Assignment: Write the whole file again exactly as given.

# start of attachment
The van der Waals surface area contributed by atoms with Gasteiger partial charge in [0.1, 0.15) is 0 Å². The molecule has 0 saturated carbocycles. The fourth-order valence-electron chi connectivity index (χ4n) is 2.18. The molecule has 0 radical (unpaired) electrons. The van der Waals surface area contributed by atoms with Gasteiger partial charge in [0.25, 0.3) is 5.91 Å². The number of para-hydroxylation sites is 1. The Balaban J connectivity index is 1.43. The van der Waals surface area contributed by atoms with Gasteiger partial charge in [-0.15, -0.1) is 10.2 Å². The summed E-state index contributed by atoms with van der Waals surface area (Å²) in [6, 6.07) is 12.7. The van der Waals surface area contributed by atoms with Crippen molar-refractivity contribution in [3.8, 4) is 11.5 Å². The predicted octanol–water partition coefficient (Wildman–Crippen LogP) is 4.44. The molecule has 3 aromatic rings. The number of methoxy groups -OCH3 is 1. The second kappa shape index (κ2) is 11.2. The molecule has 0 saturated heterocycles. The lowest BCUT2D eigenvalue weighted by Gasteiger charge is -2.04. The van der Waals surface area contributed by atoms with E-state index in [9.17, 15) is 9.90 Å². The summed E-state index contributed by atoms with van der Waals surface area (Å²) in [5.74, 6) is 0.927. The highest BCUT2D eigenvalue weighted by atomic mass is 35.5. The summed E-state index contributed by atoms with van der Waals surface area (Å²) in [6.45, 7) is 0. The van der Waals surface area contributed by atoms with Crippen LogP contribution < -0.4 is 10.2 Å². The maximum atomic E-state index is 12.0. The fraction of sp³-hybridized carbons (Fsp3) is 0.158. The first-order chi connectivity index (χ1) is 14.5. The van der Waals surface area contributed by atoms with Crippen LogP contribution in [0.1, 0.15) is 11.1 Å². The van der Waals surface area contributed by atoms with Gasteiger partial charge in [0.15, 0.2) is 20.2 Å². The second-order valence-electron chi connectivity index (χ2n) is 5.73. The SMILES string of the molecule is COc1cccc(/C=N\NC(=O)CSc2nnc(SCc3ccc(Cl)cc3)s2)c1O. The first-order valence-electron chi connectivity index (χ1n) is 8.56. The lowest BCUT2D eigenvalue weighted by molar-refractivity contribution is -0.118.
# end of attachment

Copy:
The van der Waals surface area contributed by atoms with Gasteiger partial charge in [0.1, 0.15) is 0 Å². The molecule has 0 saturated carbocycles. The fourth-order valence-electron chi connectivity index (χ4n) is 2.18. The molecule has 0 radical (unpaired) electrons. The van der Waals surface area contributed by atoms with Gasteiger partial charge in [0.25, 0.3) is 5.91 Å². The number of para-hydroxylation sites is 1. The Balaban J connectivity index is 1.43. The van der Waals surface area contributed by atoms with Gasteiger partial charge in [-0.15, -0.1) is 10.2 Å². The summed E-state index contributed by atoms with van der Waals surface area (Å²) in [6, 6.07) is 12.7. The van der Waals surface area contributed by atoms with Crippen molar-refractivity contribution in [3.8, 4) is 11.5 Å². The predicted octanol–water partition coefficient (Wildman–Crippen LogP) is 4.44. The molecule has 3 aromatic rings. The number of methoxy groups -OCH3 is 1. The second kappa shape index (κ2) is 11.2. The molecule has 0 saturated heterocycles. The lowest BCUT2D eigenvalue weighted by Gasteiger charge is -2.04. The van der Waals surface area contributed by atoms with E-state index in [9.17, 15) is 9.90 Å². The summed E-state index contributed by atoms with van der Waals surface area (Å²) in [5.74, 6) is 0.927. The highest BCUT2D eigenvalue weighted by atomic mass is 35.5. The summed E-state index contributed by atoms with van der Waals surface area (Å²) in [6.45, 7) is 0. The van der Waals surface area contributed by atoms with Crippen LogP contribution < -0.4 is 10.2 Å². The maximum atomic E-state index is 12.0. The fraction of sp³-hybridized carbons (Fsp3) is 0.158. The first-order chi connectivity index (χ1) is 14.5. The van der Waals surface area contributed by atoms with Crippen LogP contribution in [0.1, 0.15) is 11.1 Å². The van der Waals surface area contributed by atoms with Gasteiger partial charge in [0.15, 0.2) is 20.2 Å². The second-order valence-electron chi connectivity index (χ2n) is 5.73. The SMILES string of the molecule is COc1cccc(/C=N\NC(=O)CSc2nnc(SCc3ccc(Cl)cc3)s2)c1O. The first-order valence-electron chi connectivity index (χ1n) is 8.56. The lowest BCUT2D eigenvalue weighted by molar-refractivity contribution is -0.118.